Using Indexes to Reduce Blocking in Concurrent Transactions

  • nilav.ghosh

    SSC Rookie

    Points: 39

    Comments posted to this topic are about the item Using Indexes to Reduce Blocking in Concurrent Transactions

  • Bob Fazio

    SSChampion

    Points: 10734

    A good article, that with a thorough proof read would have resulted in a very good article.

    11757457 ObjID is actually the ID for the Bibby.Profit_Act table. 1:153:1 is the first row in the Bibby.Profit_Act table. The interesting thing to note is the X lock has been granted on this first row, but the transaction goes into a waiting state when it tries to lock the second row as well which is 1:153:1 (Note the Status column showing ‘WAIT’ status) for the update lock being requested.

    11757457 - Should be 117575457

    1:153:1 is the first row - should be 1:153:0 is the first row

    It was easy for me to catch these mistakes (But I knew this topic already).

    Also an explanation of the lock resource values and how to understand how you know that

    1:153:0 is the first row would have been appreciated.

    DatabaseID:FileID:PageID:Slot(row) or FileID:PageID:Slot(row)

  • dchintalapudi

    Grasshopper

    Points: 24

    Excellent Article! Concepts were explained very well.

  • Chris Harshman

    SSC-Forever

    Points: 41969

    It was a fairly good article, and brings an interesting approach to the table, but I think the concept is a little outdated. This would have been more relevant in SQL Server 2000 where you couldn't avoid the dirty read vs. shared locks question. In SQL Server 2005 and 2008 you can use multi-version concurrency via the READ_COMMITTED_SNAPSHOT database option in an OLTP system to avoid the problems of both dirty reads and shared locks.

  • Thomas LeBlanc

    SSCertifiable

    Points: 7929

    Great article with examples and explanations...

    I follow up article would be great, please advance the level.

    God Bless,

    ThomasLL

    Thomas LeBlanc, MVP Data Platform Consultant

  • Noel Jiwanmall

    Grasshopper

    Points: 21

    Hello All,

    I am new to SQL Server Databases so please forgive if my question doesn't make sense. So here I go, how can one ever know that only Mutually Exclusive rows will be updated in a table at the same time so not to apply the Update Lock to at least prevent the deadlock situations from occuring? What I mean to say is that if I were to prioritize the interactions of different queries with a table, I would first want to make sure that no deadlocks are ever created which would lead me to use the Update lock, but then I would also like to acheive better performance so not to use the update lock and simply applying the index to the table. In other words, is it possible to use both an Index as well as the Update Lock to achieve improved performance as well as avoid deadlocks?

    If you were able to understand what I was getting at, please help clarify.

    Regards

  • s.c.simmons

    SSC Enthusiast

    Points: 172

    Question: Does the index have to be clustered for this to work?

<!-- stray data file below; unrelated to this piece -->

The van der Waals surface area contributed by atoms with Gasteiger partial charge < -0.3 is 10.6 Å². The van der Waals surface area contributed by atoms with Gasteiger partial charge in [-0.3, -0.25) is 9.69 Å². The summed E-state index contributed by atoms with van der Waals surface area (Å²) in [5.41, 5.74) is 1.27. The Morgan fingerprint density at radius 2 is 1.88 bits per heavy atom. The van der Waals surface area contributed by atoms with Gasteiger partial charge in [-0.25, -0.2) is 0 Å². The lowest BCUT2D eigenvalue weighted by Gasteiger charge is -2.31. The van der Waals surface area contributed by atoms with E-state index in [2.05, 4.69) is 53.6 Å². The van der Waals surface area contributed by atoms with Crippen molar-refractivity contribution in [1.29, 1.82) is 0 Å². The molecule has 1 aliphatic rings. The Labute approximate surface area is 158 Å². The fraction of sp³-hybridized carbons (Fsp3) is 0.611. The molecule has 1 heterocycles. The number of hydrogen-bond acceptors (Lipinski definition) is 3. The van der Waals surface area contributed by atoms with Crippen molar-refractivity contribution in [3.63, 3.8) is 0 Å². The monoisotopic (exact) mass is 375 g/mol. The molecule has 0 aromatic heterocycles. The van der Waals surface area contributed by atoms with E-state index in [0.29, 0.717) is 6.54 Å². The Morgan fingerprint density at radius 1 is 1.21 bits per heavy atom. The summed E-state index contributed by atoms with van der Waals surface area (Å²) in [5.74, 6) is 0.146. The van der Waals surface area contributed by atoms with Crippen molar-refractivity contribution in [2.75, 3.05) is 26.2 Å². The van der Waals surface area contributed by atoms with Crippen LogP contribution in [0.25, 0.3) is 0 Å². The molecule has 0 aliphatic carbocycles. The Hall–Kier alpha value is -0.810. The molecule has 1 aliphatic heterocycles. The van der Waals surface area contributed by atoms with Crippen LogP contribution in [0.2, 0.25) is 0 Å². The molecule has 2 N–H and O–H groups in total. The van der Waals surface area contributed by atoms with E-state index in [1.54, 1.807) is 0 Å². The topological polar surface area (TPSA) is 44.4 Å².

• keliu

    SSC Rookie

    Points: 37

    Very good article with clear instructions.

    Hope to read more papers from you again.

  • maechismo_8514

    SSCoach

    Points: 17510

    s.c.simmons (7/7/2009)


    Question: Does the index have to be clustered for this to work?

    Doesn't have to be. Basically, the trick is to show queries different paths.

  • rob.lobbe-964963

    Old Hand

    Points: 307

    Of course this all falls in a screaming heap when larger 'row selections' are used, and 'Lock escalation' kicks in.

    A selection of 5000+ rows - will escalate to a single Table-lock (rather than 5000+ row locks) and you're back to where you started.


    But in essence, any indexing will reduce blocking (not eliminate it) as the database touches fewer elements of the table -- unless you have an index scan going on...

  • leigh.shayler

    SSC Rookie

    Points: 28

    Thanks, Provides a good (and brief) overview of resource locking and lock investigation as well.

  • guruprasat85

    SSC Enthusiast

    Points: 136

    I actually tried to run the query without adding an index and it still worked for me. There were no waiting locks. Any reason why?

  • william-812661

    Grasshopper

    Points: 13

    When there is no index, why database engine need to place RID lock on both row 1 & 2?

  • leigh.shayler

    SSC Rookie

    Points: 28

    Without an index, the database will have to perform a table scan meaning it will check each row in the table so it will place a lock on each of the rows to ensure none of them change while it does the processing.

    william (7/8/2009)


    When there is no index, why database engine need to place RID lock on both row 1 & 2?

  • guruprasat85

    SSC Enthusiast

    Points: 136

    Yes It actually worked for me now. My table has no index. First I ran the below statement in one query window

    BEGIN TRAN

    update dbo.Profit_Act1 with(rowlock)

    --rowlock is the default lock level

    set France = 24000

    where ID=2

    Then I opened another query window and ran the below statement

    BEGIN TRAN

    update dbo.Profit_Act1 with(rowlock)

    --rowlock is the default lock level

    set France = 22000

    where ID=1

    The first one ran but the second didnt since I had not commited the tran on my query window

    Then i commited them and added index to the table. Then I recreated the same scenario but at this time the query in my second window ran without any problems

    Also the execution plan clearly showed the table scan missing after adding the index

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